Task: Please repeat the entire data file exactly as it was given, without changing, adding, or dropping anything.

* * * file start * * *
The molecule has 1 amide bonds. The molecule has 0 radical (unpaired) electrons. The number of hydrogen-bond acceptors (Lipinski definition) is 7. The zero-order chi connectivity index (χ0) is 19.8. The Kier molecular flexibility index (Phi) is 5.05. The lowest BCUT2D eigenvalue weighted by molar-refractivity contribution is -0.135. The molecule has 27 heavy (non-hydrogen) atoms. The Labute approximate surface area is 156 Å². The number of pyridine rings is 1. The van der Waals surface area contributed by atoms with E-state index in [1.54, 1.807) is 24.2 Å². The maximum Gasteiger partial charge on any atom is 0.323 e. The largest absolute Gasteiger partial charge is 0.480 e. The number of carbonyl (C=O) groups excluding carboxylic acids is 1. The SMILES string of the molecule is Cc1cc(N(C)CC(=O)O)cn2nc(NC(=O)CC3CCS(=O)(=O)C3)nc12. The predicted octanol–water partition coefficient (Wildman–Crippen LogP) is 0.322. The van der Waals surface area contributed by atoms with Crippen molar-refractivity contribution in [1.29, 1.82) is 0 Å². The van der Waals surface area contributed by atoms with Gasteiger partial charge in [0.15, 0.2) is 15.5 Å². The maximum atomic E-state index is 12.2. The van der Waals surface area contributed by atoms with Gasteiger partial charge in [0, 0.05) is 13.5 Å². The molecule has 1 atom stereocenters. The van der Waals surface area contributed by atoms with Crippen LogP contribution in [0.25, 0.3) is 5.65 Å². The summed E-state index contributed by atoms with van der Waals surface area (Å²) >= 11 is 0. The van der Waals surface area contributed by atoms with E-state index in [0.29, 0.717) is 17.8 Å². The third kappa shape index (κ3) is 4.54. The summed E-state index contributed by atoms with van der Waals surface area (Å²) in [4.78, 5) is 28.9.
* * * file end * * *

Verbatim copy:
The molecule has 1 amide bonds. The molecule has 0 radical (unpaired) electrons. The number of hydrogen-bond acceptors (Lipinski definition) is 7. The zero-order chi connectivity index (χ0) is 19.8. The Kier molecular flexibility index (Phi) is 5.05. The lowest BCUT2D eigenvalue weighted by molar-refractivity contribution is -0.135. The molecule has 27 heavy (non-hydrogen) atoms. The Labute approximate surface area is 156 Å². The number of pyridine rings is 1. The van der Waals surface area contributed by atoms with E-state index in [1.54, 1.807) is 24.2 Å². The maximum Gasteiger partial charge on any atom is 0.323 e. The largest absolute Gasteiger partial charge is 0.480 e. The number of carbonyl (C=O) groups excluding carboxylic acids is 1. The SMILES string of the molecule is Cc1cc(N(C)CC(=O)O)cn2nc(NC(=O)CC3CCS(=O)(=O)C3)nc12. The predicted octanol–water partition coefficient (Wildman–Crippen LogP) is 0.322. The van der Waals surface area contributed by atoms with Crippen molar-refractivity contribution in [1.29, 1.82) is 0 Å². The van der Waals surface area contributed by atoms with Gasteiger partial charge in [0.15, 0.2) is 15.5 Å². The maximum atomic E-state index is 12.2. The van der Waals surface area contributed by atoms with Gasteiger partial charge in [0, 0.05) is 13.5 Å². The molecule has 1 atom stereocenters. The van der Waals surface area contributed by atoms with Crippen LogP contribution in [0.25, 0.3) is 5.65 Å². The summed E-state index contributed by atoms with van der Waals surface area (Å²) >= 11 is 0. The van der Waals surface area contributed by atoms with E-state index in [0.29, 0.717) is 17.8 Å². The third kappa shape index (κ3) is 4.54. The summed E-state index contributed by atoms with van der Waals surface area (Å²) in [4.78, 5) is 28.9.